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Parasite Control in Young CattleParasite Control in Young Cattle

We are currently seeing and hearing about young beef cattle that are losing body condition and scouring. Some animals are being found dead or close to it. Examinations of these animals are revealing that internal parasitism is a major factor. Some animals have only been drenched one month ago with an oral drench. There are a number of factors leading to this situation. A major lack of feed is causing animals to graze the sward to a very low level and are therefore ingesting large numbers of larvae. High levels of rainfall has lead to parasitic larvae being mobilized from the dung pats and migrating onto pasture very efficiently. Warmer than usual temperatures have led to a high number of eggs hatching and surviving to become infective larvae. Combine this with the fact that young stock do not have fully developed immune systems to deal with the incoming parasitic larvae and we have the perfect situation for severe infection.

At this time of year it is usually Ostertagia worms that are causing infections. These worms infect the true stomach of cattle. They cause losses due to inflammation of the stomach lining causing fluid losses, depressed appetite and reduced feed conversion efficiency. We usually see a very liquid scour and sudden weight loss. We can see sudden death in a certain type of Ostertagia infection where inhibited larvae emerge from the stomach lining all at once.

There are a number of ways to try and prevent this from occurring. Ensuring good feeding levels is essential. Where this cannot be achieved supplements should be provided. A preventative drenching program should be in place to help young stock in the fight against these parasites. An oral drench at weaning and again monthly until the end of May or beginning of June when an injectable or pour-on drench of the ‘Mectin’ type should be given. Then every 6-8 weeks a pour-on or injectable drench should be given until mid spring. There is the ability to also give minerals with some types of injectable drenches.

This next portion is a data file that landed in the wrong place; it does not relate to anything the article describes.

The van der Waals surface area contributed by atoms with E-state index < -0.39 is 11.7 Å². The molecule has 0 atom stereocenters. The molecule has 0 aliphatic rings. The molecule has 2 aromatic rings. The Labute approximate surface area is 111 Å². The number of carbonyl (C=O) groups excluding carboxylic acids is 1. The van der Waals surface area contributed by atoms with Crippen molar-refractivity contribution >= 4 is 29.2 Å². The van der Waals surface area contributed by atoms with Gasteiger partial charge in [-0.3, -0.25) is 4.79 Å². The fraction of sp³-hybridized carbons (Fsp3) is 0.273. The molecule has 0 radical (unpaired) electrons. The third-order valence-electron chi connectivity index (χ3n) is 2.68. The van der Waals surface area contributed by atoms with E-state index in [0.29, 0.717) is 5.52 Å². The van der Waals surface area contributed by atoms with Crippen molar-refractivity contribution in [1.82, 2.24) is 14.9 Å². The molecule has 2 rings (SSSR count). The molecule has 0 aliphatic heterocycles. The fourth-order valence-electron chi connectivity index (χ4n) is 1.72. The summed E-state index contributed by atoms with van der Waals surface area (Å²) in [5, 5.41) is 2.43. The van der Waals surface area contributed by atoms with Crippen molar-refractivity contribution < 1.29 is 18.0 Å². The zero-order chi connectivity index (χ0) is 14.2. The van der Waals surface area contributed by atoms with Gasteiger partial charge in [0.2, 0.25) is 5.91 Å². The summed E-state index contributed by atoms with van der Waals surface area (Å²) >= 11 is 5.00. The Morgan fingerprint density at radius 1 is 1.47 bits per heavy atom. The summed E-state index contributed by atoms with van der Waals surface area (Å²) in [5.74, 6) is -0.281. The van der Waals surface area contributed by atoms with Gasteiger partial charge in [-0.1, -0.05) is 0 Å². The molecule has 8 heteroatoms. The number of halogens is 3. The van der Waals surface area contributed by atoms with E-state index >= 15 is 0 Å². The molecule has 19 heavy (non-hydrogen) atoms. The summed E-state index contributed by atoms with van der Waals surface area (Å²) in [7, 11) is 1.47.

The main message is to be vigilant with young beef stock at this time of the year to ensure they have adequate feeding and parasite control in place. We are ideally placed to discuss and help prevent these situations occurring or investigate current cases of ill-thrift.


Udder Health

Read more >Friday 1st of April 2016: Quality milk is milk that is produced by a healthy udder, free of unwanted substances (e.g. antibiotics), and stored, treated and processed properly. The starting point is a healthy udder.


Hoof Health

Read more >Friday 1st of April 2016: Incidence of lameness varies between herds and varies during the season. Smaller herds still have an incidence of 10% lame cows in the herd, larger herds often show higher incidences: up to 30%. Wet periods will boost the number of clinically lame cows, due to gravel being pushed into existing white line defects, softening of claw horn and washed out races.


Optimising Milk Production, Condition & Fertility

Read more >Friday 1st of April 2016: The start of the milking season is an eventful time for dairy cows. Returning from grazing, transition from a dry cow diet to a fresh cow production diet, calving and start of production are all risk factors. Feed conditions at the start of lactation are often difficult, grass quality can be low, available pasture can be low, weather can be adverse etc. In the mean time we expect our cows to produce milk, to peak at an acceptable level and to get pregnant as soon as possible after our planned Start of Mating.


Endometritis & Mmetrichecking

Read more >Friday 1st of April 2016: Endometritis is a low-grade infection of the lining of the uterus that affects fertility and increases the period from calving to conception if a cow is infected. Most cows become infected around calving time. Treatment should be aimed at restoring fertility.